Mark Souther, a history professor at Cleveland State University and co-founder of the Center for Public History and Digital Humanities, shares insights about his early life in Gainesville, Georgia, his educational journey through Furman University, the University of Richmond, and Tulane University, and his career path leading to CSU. He discusses his passion for history, influenced by his family background, and his involvement in public history and digital humanities projects. Souther also touches on his musicianship, the challenges of academic life, his publications, and his experiences conducting oral history projects. He offers advice on interviewing techniques and emphasizes the importance of staying engaged and present during interviews.


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Souther, Mark (interviewee)


Kanewa-Mariano, Makialani (interviewer); White, Bali (interviewer)


Project Team



Document Type

Oral History


46 minutes


Makialani Kanewa-Mariano [00:00:05] Okay. Today’s date is Monday, June 3, 2024. My name is Makialani Kanewa-Mariano. I’m with the Cleveland Regional Oral History Collection at Cleveland State University.

Bali White [00:00:19] And then I am Bali White. I am also with the Regional Oral History Collection at CSU. I will be focusing on the middle half of the interview. Makialani will be focusing on the beginning.

Makialani Kanewa-Mariano [00:00:35] And today we’re here with Dr. Mark Souther. Hi, Dr. Mark Souther. Thank you so much for being with us today.

Mark Souther [00:00:40] Sure, my pleasure.

Makialani Kanewa-Mariano [00:00:41] So we’re just gonna kick it off right away with some background information. So where and when were you born?

Mark Souther [00:00:47] I was born in Gainesville, Georgia, in 1971.

Makialani Kanewa-Mariano [00:00:51] Cool. So did you go to school in Gainesville? High school?

Mark Souther [00:00:55] Yeah, I went all the way through high school in Gainesville. Yeah. So public school all twelve years.

Makialani Kanewa-Mariano [00:01:02] Did you leave to go to college somewhere else, or did you stay in the area?

Mark Souther [00:01:05] I went two hours away to Furman University, which is in Greenville, South Carolina. So, close enough that I could go home when I wanted to, but far enough away that I felt like I was going away to college.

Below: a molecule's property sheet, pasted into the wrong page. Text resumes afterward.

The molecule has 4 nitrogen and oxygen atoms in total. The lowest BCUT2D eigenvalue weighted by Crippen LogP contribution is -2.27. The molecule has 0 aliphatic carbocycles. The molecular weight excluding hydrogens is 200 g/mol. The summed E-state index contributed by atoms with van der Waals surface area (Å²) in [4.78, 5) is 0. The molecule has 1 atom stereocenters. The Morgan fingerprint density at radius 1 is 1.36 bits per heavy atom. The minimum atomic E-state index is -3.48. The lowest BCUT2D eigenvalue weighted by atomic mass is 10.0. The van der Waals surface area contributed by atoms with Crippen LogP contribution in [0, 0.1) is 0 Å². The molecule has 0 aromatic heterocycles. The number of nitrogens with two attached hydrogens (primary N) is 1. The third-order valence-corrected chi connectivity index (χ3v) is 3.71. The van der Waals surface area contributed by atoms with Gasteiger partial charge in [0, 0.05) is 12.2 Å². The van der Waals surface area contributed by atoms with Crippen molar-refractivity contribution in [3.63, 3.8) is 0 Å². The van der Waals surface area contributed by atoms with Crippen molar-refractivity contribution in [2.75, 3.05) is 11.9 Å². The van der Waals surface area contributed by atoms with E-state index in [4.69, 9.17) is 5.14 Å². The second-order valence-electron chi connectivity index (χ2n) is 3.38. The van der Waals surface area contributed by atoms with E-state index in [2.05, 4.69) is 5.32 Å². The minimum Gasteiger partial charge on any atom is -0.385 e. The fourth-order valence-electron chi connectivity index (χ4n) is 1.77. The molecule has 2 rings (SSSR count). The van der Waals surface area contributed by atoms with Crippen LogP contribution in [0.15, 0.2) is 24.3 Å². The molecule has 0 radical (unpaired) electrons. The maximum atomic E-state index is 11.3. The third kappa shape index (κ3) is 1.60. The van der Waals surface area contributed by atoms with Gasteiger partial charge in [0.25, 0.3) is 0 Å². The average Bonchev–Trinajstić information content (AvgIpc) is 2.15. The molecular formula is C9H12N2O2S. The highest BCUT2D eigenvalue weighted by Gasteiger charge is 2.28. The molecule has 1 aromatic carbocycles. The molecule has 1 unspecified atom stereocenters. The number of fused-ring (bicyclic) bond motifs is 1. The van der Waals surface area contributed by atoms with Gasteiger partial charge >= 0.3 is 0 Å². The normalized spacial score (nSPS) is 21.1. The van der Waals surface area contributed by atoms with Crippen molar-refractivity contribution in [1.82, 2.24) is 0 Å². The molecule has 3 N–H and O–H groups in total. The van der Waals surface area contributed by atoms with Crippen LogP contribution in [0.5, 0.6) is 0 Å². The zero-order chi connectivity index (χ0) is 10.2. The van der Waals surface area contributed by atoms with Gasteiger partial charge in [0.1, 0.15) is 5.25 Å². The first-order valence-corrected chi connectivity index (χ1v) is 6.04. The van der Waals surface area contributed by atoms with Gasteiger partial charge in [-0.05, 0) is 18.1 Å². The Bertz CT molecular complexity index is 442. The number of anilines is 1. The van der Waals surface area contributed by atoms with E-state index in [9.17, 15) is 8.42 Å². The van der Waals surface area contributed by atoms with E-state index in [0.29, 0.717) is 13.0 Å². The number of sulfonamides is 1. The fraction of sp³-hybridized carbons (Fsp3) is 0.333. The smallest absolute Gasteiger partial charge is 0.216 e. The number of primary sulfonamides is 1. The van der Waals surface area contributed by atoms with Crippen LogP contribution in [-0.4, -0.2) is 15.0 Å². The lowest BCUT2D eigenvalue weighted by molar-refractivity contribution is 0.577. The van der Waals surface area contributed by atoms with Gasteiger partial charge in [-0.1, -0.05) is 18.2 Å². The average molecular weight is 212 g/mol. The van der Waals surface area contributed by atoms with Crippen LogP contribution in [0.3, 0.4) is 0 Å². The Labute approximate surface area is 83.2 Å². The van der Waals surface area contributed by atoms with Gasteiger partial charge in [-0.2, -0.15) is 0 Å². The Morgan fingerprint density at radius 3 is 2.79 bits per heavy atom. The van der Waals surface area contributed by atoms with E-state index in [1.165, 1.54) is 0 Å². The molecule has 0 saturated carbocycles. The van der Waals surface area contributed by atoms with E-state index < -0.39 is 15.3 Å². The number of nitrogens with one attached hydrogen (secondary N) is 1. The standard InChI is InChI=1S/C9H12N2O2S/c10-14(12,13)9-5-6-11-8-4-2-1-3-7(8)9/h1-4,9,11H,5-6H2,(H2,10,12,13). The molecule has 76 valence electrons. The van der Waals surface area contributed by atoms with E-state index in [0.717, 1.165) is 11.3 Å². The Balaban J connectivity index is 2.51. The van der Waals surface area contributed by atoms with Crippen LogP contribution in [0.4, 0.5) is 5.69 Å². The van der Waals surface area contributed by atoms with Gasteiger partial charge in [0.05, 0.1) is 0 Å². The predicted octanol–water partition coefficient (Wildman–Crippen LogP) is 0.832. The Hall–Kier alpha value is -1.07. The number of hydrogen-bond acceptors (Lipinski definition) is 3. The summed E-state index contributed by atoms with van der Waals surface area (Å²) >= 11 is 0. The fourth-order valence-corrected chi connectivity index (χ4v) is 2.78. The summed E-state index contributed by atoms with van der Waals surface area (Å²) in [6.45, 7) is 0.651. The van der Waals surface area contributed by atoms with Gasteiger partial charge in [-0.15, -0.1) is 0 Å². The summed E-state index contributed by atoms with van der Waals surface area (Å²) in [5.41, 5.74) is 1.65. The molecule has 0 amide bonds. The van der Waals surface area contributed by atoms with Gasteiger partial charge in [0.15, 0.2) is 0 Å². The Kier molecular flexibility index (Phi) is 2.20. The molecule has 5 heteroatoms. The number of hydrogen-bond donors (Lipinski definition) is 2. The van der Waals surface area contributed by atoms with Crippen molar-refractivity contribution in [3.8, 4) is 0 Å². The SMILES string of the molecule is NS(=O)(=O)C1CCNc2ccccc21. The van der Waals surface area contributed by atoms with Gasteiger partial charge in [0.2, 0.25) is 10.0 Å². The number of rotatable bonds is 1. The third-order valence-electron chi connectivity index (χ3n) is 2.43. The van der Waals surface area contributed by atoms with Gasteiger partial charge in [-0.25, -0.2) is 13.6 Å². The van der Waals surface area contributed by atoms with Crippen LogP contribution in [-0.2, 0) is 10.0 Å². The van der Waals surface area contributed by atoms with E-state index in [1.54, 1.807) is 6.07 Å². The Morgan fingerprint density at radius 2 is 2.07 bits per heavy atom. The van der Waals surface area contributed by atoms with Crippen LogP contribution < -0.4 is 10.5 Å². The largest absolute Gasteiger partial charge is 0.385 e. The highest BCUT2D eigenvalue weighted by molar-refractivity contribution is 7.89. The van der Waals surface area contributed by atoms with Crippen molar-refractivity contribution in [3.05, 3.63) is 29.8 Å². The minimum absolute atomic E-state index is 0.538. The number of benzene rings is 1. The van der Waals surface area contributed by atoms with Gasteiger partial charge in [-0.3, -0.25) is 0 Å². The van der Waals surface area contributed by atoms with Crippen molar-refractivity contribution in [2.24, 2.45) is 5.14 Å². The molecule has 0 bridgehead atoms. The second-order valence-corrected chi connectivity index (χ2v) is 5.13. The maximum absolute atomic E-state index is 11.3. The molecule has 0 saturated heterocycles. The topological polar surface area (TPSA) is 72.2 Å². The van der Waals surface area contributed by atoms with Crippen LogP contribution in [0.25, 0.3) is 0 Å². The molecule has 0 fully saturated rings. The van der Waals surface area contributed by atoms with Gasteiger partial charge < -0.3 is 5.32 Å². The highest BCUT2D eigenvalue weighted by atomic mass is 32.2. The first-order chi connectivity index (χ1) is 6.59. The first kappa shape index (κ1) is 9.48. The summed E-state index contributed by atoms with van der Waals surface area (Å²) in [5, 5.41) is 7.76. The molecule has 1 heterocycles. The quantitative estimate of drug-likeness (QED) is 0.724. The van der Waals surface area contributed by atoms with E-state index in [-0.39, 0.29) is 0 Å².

Makialani Kanewa-Mariano [00:01:18] What did you focus on in college?

Mark Souther [00:01:21] I started out thinking I was going to do music education, and I did stay very involved in the music program. I was in band, both symphonic and marching band, through the college years. But I changed, really, after the first year. I decided that I really was not sure that I was cut out for a career in music. So I would keep that as a lifelong hobby, hopefully. But I turned to history and got a history degree, ultimately.

Makialani Kanewa-Mariano [00:01:56] When did you first realize that you had an interest in history?

Mark Souther [00:01:58] It was actually a long time before college. I grew up in Gainesville with- All of my grandparents lived one or two miles from our house. In fact, I grew up in the house that my great-grandparents built, and my grandmother grew up in that house, my paternal grandmother. So there was a lot of history, sort of in my lived experience, both from the places - literally, the house I lived in was built for the family - to hearing my grandparents’ stories about how they had lived in that community, and honestly, going back even generations before. So there was that sort of personal piece of it that was always strong for me. My grandmother survived the 1936 tornado that was one of the nation’s worst that literally went up our street, and I think the house was in the funnel. It was moved off its foundation and had to be moved back after, and she survived that. So being able to hear a story like that about someone surviving a direct hit by an F4 tornado is pretty profound. And, you know, my parents took me places, you know, historic sites growing up, and it was a combination of factors. I was interested from a child, but never imagined that there might be a career in history until much later.

Makialani Kanewa-Mariano [00:03:21] Wow. Wow. So it seems like you have a lot of familial history in that area, a lot of generations there. So what kind of got you to this area, then? To Cleveland.

Mark Souther [00:03:30] Actually, just because the academic job market has never been good, at least not in the last few decades. So it means you apply widely. And I was very happy to get a job in Cleveland, Ohio. I became an urban historian along the way in grad school, decided that was the area that I wanted to focus on, and so living in a city was certainly a plus. But I applied to a number of jobs all over the country. And, you know, Cleveland was just one of many, initially, places that I considered. Not all of them considered me, though.

Makialani Kanewa-Mariano [00:04:09] So did you- Were you in any other cities before you came to Cleveland, then, other cities kind of post-college and before you got your job here?

Mark Souther [00:04:16] Yeah, Gainesville, of course, was, I mean, that’s a small city, a small town, really, in the scheme of things. It was an hour out of Atlanta. Still is. And so Atlanta was the closest city that I encountered, really, as a kid. But in terms of living in one, the first, I guess, decent-sized city I lived in was Richmond, Virginia, for two years for my M.A. at University of Richmond. And then I lived in New Orleans for several years, 1996 to 2002, while I was working on my doctorate in history. So New Orleans is a comparably sized city to Cleveland. That was a pretty big city. Yeah.

Makialani Kanewa-Mariano [00:05:00] So New Orleans is where you were before you came to Cleveland?

Mark Souther [00:05:02] Yeah, exactly.